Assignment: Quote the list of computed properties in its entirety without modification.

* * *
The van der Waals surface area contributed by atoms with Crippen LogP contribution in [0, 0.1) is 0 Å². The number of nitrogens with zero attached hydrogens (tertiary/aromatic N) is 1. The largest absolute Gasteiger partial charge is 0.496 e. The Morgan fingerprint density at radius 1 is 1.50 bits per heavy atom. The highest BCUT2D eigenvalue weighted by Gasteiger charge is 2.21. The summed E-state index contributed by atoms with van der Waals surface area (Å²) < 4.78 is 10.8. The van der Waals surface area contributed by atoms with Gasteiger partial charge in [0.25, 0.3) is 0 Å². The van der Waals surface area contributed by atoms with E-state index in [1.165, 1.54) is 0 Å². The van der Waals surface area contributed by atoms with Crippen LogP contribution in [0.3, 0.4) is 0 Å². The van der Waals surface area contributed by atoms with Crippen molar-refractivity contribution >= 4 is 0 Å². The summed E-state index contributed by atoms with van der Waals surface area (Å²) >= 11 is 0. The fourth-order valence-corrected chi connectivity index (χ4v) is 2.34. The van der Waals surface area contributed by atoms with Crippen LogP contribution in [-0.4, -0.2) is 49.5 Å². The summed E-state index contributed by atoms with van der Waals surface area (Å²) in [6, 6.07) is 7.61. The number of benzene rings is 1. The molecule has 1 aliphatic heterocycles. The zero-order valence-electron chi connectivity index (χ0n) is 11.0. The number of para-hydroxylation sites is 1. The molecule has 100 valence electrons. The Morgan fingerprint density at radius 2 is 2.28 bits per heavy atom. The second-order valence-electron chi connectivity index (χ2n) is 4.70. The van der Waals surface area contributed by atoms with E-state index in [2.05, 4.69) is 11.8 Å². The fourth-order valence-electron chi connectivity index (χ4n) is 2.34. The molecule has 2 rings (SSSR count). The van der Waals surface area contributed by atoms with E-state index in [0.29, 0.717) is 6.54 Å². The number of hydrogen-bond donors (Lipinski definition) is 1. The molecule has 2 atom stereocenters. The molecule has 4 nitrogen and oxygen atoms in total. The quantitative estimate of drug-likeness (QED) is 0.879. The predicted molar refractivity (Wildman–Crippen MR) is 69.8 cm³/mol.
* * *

The van der Waals surface area contributed by atoms with Crippen LogP contribution in [0, 0.1) is 0 Å². The number of nitrogens with zero attached hydrogens (tertiary/aromatic N) is 1. The largest absolute Gasteiger partial charge is 0.496 e. The Morgan fingerprint density at radius 1 is 1.50 bits per heavy atom. The highest BCUT2D eigenvalue weighted by Gasteiger charge is 2.21. The summed E-state index contributed by atoms with van der Waals surface area (Å²) < 4.78 is 10.8. The van der Waals surface area contributed by atoms with Gasteiger partial charge in [0.25, 0.3) is 0 Å². The van der Waals surface area contributed by atoms with E-state index in [1.165, 1.54) is 0 Å². The van der Waals surface area contributed by atoms with Crippen LogP contribution in [0.3, 0.4) is 0 Å². The van der Waals surface area contributed by atoms with Crippen molar-refractivity contribution >= 4 is 0 Å². The summed E-state index contributed by atoms with van der Waals surface area (Å²) >= 11 is 0. The fourth-order valence-corrected chi connectivity index (χ4v) is 2.34. The van der Waals surface area contributed by atoms with Crippen LogP contribution in [-0.4, -0.2) is 49.5 Å². The summed E-state index contributed by atoms with van der Waals surface area (Å²) in [6, 6.07) is 7.61. The number of benzene rings is 1. The molecule has 1 aliphatic heterocycles. The zero-order valence-electron chi connectivity index (χ0n) is 11.0. The number of para-hydroxylation sites is 1. The molecule has 100 valence electrons. The Morgan fingerprint density at radius 2 is 2.28 bits per heavy atom. The second-order valence-electron chi connectivity index (χ2n) is 4.70. The van der Waals surface area contributed by atoms with E-state index in [2.05, 4.69) is 11.8 Å². The fourth-order valence-electron chi connectivity index (χ4n) is 2.34. The molecule has 2 rings (SSSR count). The van der Waals surface area contributed by atoms with E-state index in [0.29, 0.717) is 6.54 Å². The number of hydrogen-bond donors (Lipinski definition) is 1. The molecule has 2 atom stereocenters. The molecule has 4 nitrogen and oxygen atoms in total. The quantitative estimate of drug-likeness (QED) is 0.879. The predicted molar refractivity (Wildman–Crippen MR) is 69.8 cm³/mol.